The Canadian dollar (CAD) is a commodity currency, for better or for worse. This means that global traders view its worth in terms of the commodities produced within the Canadian economy: gold, timber, silver, nickel, potash, wheat, natural gas and, of course, oil.
By far the most strong correlation with the value of the Canadian dollar, however, is oil price. Historically speaking, when the price of oil rises, so does the Canadian dollar. When oil prices fall, the Canadian dollar falls. It’s an unfortunate representation of the Canadian economy, which is much more varied and productive than oil prices, but in relation to the American dollar, you can see what might be most valued within the Canadian economy: oil, even if it is scraped from the bottom of the oil sands barrel.
What Makes The Loonie Rise and Fall Against the US Dollar (USD)?
The Canadian dollar (loonie) is back up again today (Sept. 4, 2009) to 92 cents American (USD). Yet oil is still at its sunken price of $67.79. Just two weeks ago it took oil prices at $72 (breaking through the $70 barrier) to push the loonie up to these USD levels. So what’s happened? Why is the loonie higher again, even when oil prices have fallen below where they were two weeks ago?
Other factors influence the value of the Canadian dollar besides oil. If there is intrinsic weakness in the American dollar, the loonie can rise in trading, since it is always perceived to have value as a proxy to oil and gold.
Lately, with the surge in gold prices towards $1000 an ounce, the Canadian dollar has risen back to its early and mid-August highs, around 92 cents USD. All this has happened despite oil trending downwards again in the midst of the September sell-offs and post-driving season. Oil broke down below $68, yet the Canadian dollar shot back up to 92 cents. Why? Gold prices, obviously. Canada has some of the world’s largest and most productive gold mining companies, like Barrick and Goldcorp.
Forecasting the Exchange Rate Relationship Between CAD and USD
How can you tell when will be the best time to buy US dollars? Or buy Canadian dollars? When will the Canadian currency go up again?
There are two factors largely at work here: “risk appetite” and natural demand. Natural demand simply pertains to the global need for Canada’s resources. Coal shipping, potash processing, and gold mining. The run-up in potash prices in 2007-2008 sent the stock of Potash Corp. soaring as the “China story” caused increased investor sentiment. And in fact, China has been buying more Canadian resources, as well as stakes in Canadian resource companies.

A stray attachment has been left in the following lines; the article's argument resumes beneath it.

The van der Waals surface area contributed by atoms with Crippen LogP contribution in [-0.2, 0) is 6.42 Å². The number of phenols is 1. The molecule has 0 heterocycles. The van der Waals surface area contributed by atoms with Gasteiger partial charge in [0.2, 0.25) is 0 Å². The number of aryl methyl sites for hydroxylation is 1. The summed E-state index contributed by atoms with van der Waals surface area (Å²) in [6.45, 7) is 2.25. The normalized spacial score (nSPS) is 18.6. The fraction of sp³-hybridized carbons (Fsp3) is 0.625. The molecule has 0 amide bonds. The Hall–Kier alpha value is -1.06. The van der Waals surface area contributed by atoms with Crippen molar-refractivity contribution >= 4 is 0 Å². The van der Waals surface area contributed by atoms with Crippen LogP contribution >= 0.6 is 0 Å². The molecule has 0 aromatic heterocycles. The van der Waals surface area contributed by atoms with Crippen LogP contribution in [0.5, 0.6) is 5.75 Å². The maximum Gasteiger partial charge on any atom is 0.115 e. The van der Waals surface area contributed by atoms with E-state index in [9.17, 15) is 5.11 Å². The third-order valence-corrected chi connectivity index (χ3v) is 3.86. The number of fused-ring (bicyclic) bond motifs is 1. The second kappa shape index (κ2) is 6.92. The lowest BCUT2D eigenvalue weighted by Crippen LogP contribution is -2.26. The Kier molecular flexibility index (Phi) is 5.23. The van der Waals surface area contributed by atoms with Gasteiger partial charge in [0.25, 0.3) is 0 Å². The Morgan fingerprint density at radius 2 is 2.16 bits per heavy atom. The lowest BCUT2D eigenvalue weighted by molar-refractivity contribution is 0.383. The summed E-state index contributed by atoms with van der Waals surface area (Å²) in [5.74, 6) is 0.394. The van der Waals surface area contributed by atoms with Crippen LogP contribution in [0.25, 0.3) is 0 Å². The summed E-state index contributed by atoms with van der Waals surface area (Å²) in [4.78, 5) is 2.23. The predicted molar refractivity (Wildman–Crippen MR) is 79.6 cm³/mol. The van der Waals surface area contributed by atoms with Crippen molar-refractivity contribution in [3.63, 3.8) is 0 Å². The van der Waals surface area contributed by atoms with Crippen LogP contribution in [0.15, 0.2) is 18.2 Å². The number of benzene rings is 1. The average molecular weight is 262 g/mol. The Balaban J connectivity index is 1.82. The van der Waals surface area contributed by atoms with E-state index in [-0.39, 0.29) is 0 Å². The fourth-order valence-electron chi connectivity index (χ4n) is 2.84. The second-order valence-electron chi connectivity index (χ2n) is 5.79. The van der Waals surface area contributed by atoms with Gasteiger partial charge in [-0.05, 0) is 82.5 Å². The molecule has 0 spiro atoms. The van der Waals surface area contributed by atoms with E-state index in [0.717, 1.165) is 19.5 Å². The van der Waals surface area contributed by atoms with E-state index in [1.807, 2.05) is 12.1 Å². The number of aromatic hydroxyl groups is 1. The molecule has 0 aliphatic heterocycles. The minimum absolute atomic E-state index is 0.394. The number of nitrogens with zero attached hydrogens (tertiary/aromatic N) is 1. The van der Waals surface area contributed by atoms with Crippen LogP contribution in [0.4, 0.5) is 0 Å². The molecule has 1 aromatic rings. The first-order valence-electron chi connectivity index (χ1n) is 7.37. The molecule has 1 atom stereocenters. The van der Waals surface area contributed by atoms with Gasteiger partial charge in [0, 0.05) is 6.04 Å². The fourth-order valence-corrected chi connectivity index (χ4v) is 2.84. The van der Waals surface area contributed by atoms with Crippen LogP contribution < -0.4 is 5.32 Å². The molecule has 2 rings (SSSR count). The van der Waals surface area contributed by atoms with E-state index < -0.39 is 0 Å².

Risk appetite is probably the largest factor involved in predicting the CAD-USD relationship. When the U.S. stock market is booming, or on any upward trend, expect the Canadian dollar to climb higher (one to two cents) based on the so-called appetite investors have for a “risky” currency (perceived by some as “risky” because it is perceived as so closely tied to commodity prices, which comprise the most volatile sector).
As we saw with the recent recession of 2008, however, when the U.S. stock market tanked, investors fled to the greenback for its so-called “safe haven” status. “Safe,” because it is the world reserve currency and global players can’t drop it if they want to buy oil (which is denominated in dollars).
So then next time we’re in a bull market, and especially when oil prices themselves go up as a result of increased global demand or heading into the “driving season.” (May-Sept.), expect the loonie to rise. But expect it to rise due to negative factors, as well, not intrinsic to the loonie itself: such as when the U.S. dollar slumps of its own accord.Related Posts
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